Medicaid-covered opioid overdose and treatment drugs reveal the growth of the opioid crisis
Medicaid and the Affordable Care Act (ACA) Medicaid expansion have substantially expanded evidence-based treatment for people with opioid use disorder since 2014. While this is good news, our research suggests that states might need even more funding than previously thought to adequately address the sharp increase in need for drugs that treat opioid use disorder and overdoses.
Last year, we looked at Medicaid spending on medications for treating opioid use disorder and overdoses to better understand the breadth of the opioid crisis and found that spending on treatment increased between 2011 and 2016, particularly in Medicaid expansion states.
In a new analysis of these data (from 2011 through 2017), we focus on the quantity of treatment medications reimbursed by Medicaid, which reveal dramatic growth in treatment and the importance of Medicaid in addressing the opioid crisis.
Our data and measure
We use the State Drug Utilization Data from the Centers for Medicare and Medicaid Services that has information on Medicaid prescriptions for buprenorphine, naltrexone, and naloxone, but not methadone, another effective treatment. Our data include two measures of medication quantity: prescriptions and units. We focus on Medicaid reimbursement for units of medication, which reflect the quantity of medication in each prescription. Units may not always equate to a medication dose, but units are a better measure of the amount of the drug prescribed than the number of prescriptions, because the amount of the drug can vary in each prescription. See the table notes for information about our data and methods.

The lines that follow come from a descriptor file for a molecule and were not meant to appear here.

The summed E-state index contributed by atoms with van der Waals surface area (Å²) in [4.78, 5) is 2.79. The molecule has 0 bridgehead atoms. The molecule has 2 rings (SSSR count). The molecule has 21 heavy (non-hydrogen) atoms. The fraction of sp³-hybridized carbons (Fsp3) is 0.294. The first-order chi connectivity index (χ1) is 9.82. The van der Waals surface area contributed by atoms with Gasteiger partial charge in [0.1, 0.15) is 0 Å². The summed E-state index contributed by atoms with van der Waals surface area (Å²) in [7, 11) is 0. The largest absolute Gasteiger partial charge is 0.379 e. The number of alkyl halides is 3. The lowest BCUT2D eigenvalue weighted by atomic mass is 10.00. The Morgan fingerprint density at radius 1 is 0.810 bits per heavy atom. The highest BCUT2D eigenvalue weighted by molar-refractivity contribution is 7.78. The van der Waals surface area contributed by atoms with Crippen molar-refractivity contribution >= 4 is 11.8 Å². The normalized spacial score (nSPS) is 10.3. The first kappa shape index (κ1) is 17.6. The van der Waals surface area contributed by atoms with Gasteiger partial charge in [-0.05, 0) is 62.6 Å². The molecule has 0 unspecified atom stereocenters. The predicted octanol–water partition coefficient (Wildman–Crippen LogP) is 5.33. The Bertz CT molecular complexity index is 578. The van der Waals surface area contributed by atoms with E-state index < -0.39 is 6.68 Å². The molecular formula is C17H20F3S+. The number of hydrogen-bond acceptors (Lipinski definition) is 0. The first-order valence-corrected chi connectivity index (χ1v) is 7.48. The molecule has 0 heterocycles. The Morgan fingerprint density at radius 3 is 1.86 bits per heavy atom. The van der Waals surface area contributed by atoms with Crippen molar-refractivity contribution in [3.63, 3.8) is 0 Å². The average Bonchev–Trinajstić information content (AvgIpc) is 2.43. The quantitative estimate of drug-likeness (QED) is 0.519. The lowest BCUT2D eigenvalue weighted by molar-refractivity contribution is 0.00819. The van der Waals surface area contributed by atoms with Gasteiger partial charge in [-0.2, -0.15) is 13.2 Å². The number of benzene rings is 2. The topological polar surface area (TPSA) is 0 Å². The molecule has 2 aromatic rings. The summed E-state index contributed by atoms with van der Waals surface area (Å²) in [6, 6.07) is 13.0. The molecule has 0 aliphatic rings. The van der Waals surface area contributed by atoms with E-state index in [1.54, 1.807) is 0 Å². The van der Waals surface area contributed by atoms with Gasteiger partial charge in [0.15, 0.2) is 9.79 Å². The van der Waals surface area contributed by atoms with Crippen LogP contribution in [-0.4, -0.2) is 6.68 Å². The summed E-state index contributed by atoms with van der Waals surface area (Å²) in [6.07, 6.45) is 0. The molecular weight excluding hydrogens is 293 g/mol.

The data show a large, rapid, and ongoing expansion in treatment across almost all states
In this new analysis that shows state-level data, we show that between 2011 and 2017, the number of units paid for by Medicaid on treatment prescriptions for buprenorphine (limited to products that are approved by the US Food and Drug Administration for treating opioid use disorder), naltrexone, and naloxone increased 183 percent, from 54.1 million units to 153.3 million units. The average annual increase in the number of units paid for by Medicaid over that time was 19 percent nationally, with faster growth in the later years.
For the three Medicaid treatment drugs we examine, we find the following:
- Most of the increase went to buprenorphine—also called Suboxone or Subutex—for which the total units paid for by Medicaid increased 180 percent between 2011 and 2017, from 51.7 million to 144.9 million units.
- The number of units reimbursed for naltrexone—also called Vivitrol, which blocks the effects of opioids, making it impossible to get high—increased 244 percent, from 2.4 million in 2011 to 8.3 million in 2016.
- The number of units reimbursed for naloxone—the lifesaving drug used to reverse opioid overdoses, including Narcan nasal spray, Evzio injections, and generics—increased 1,109 percent, from 9,920 units in 2011 to 119,948 units in 2016.
Rapid expansion in treatment is needed, and the Medicaid program is providing a large boost in access to care. But the Medicaid spending increases that states might need to address the opioid crisis in the coming years could be greater than currently envisioned, and federal and state policymakers need to eliminate barriers to care, including regulations that limit access to buprenorphine treatment.
Download excel table for Annual Units Reimbursed by Medicaid for Buprenorphine, Naltrexone and Naloxone, 2011 to Projected 2017.
The title of this post was edited to include opioid treatment drugs. Updated 03/27/2018.
Derrick, a participant in a class on opioid overdose prevention held by non-profit Positive Health Project, holds up an overdose rescue kit on August 9, 2017 in New York City. Photo by Spencer Platt/Getty Images.